115 events in 2020

Review on the LiebRobinson bound
December 23 (Wed) at 13:00  14:00, 2020
Yukimi Goto (Special Postdoctoral Researcher, iTHEMS)
The LiebRobinson bound is inequality on the group velocity of information propagation for quantum manybody systems. In this talk, I review this bound mathematically and explain some consequences of the bound.
Event Official Language: English

Mathematical modelbased quantitative data analysis for COVID19
December 22 (Tue) at 10:00  11:00, 2020
Shingo Iwami (Associate Professor, Mathematical Biology Laboratory, Department of Biology, Faculty of Science, Kyushu University)
The recent spread of corona threatens the health of people around the world. We urgently need strategies to reduce COVID19 spread and to enhance antiviral drug development for individual patients. Mathematics could contribute to control of COVID19 pandemic by informing decisions about pandemic planning, resource allocation, and implementation of social distancing measures and other interventions. My group is conducting interdisciplinary research to elucidate "Quantitative Population Dynamics" with original mathematical theory and computational simulation, which are both our CORE approach. Our mathematical modelbased approach has quantitatively improved a current goldstandard approach essentially relying on the statistical analysis of "snapshot data" during dynamic interaction processes in virus infection. In my talk, I would like to discuss how our approach improves our current understanding of COVID19 research, and help an establishment of a "standard antiviral treatment" for COVID19 as well.
Venue: via Zoom
Event Official Language: English

The 3rd RIKEN  Kyushu University Joint Workshop  MicroMacro Connecting by Mathematics: Elementary Particles, Atomic Nuclei, and the Universe
December 21 (Mon)  22 (Tue), 2020
Tetsuo Hatsuda (Program Director, iTHEMS)
Naomi Tsuji (Postdoctoral Researcher, iTHEMS)Chair: Tetsuo HATSUTA (RIKEN iTHEMS) et al. Lecture: Naomi Tsuji (RIKEN iTHEMS) et al.
Venue: via Online
Event Official Language: Japanese

Classical liquids and functional renormalization group
December 17 (Thu) at 13:00  14:30, 2020
Takeru Yokota (Postdoctoral Researcher, The Institute for Solid State Physics (ISSP), The University of Tokyo)
Development of methods for classical statistical mechanics is desired for accurate predictions of the structures and thermodynamic properties of liquids. A powerful framework to describe classical liquids is density functional theory (DFT). In the quantum case, there have been recent attempts to develop accurate methods with combining DFT and the functional renormalization group (FRG), which is another framework to deal with manybody systems utilizing evolution equations, and such approaches are expected to work also in the classical case. In this presentation, I will talk about a new approach for classical liquids aided by FRG. The formalism and some ideas to incorporate higherorder correlation functions to systematically improve the accuracy will be shown. I will also present a numerical demonstration in a onedimensional exactly solvable system and discuss the results by comparing to other conventional methods such as the hypernetted chain.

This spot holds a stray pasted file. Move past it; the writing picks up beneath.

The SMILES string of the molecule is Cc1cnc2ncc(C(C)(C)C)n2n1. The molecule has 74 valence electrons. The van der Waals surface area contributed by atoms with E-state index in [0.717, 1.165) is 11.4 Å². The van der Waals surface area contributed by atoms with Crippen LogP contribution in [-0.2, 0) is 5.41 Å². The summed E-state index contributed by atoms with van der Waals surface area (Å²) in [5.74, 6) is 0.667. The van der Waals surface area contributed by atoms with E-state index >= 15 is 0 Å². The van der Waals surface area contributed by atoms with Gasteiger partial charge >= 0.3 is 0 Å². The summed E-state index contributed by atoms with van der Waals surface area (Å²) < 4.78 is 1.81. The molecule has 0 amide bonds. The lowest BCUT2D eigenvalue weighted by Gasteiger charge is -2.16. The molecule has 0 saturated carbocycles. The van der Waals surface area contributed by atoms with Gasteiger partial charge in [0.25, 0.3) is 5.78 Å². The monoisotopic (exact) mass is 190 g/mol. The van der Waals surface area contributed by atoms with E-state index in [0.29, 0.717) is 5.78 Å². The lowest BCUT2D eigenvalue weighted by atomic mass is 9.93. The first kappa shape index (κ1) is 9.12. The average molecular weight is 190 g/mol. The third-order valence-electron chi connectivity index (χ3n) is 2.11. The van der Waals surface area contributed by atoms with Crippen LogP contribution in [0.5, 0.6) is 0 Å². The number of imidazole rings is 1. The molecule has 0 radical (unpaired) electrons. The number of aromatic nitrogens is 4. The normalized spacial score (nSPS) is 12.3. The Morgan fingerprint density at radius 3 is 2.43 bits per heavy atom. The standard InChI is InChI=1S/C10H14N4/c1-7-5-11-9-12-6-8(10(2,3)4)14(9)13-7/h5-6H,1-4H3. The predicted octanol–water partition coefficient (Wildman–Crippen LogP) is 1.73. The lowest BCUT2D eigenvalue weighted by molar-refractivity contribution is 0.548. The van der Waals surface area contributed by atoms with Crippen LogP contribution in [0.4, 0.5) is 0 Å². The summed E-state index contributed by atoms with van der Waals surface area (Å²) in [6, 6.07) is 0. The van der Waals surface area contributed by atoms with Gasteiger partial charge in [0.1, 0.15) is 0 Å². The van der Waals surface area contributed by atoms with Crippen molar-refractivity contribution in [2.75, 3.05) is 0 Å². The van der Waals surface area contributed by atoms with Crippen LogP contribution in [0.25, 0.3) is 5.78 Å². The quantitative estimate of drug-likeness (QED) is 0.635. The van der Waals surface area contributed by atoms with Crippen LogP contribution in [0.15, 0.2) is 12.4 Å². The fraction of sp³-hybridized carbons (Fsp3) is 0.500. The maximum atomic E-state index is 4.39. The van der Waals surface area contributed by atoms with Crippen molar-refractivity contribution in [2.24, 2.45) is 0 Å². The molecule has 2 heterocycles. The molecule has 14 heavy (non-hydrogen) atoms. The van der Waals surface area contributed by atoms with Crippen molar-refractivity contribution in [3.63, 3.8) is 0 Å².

Venue: via Zoom
Event Official Language: English

Seminar
Autoimmune diseases initiated by pathogen infection: mathematical modeling
December 17 (Thu) at 10:00  11:00, 2020
Akane Hara (Ph.D. Student, Graduate School of Systems Life Sciences, Kyushu University)
The pathogen with proteins similar to host’s proteins is likely to cause autoimmunity, which is called “molecular mimicry”. To understand the mechanism of autoimmunity development caused by pathogen infection, we considered the following scenario: the infection activates the immune system, which results in clearance of pathogens, and the enhanced immune responses to the host’s body may remain and attack the host’s cells after the pathogen clearance. We developed a mathematical model describing the dynamics of T helper (Th) cells, viruses, selfantigens, and memory T cells and identified the conditions necessary to realize the scenario. We considered the crossimmunity of three different modes of action: [1] virus elimination by Th cells reactive to the selfantigen, [2] activation of Th cells reactive to viruses by selfantigens and Th cells reactive to selfantigens by viruses, and [3] enhancement of immune responses to selfantigens by Th cells reactive to viruses after the infection. The crossimmunity of type [3] was found to be most important for autoimmunity development. In contrast, [1] and [2] suppressed autoimmunity by effectively decreasing the viral abundance.
Venue: via Zoom
Event Official Language: English

Quantum Wasserstein distance of order 1
December 16 (Wed) at 13:00  14:30, 2020
Ryusuke Hamazaki (Senior Research Scientist, iTHEMS / RIKEN Hakubi Team Leader, Nonequilibrium Quantum Statistical Mechanics RIKEN Hakubi Research Team, RIKEN Cluster for Pioneering Research (CPR))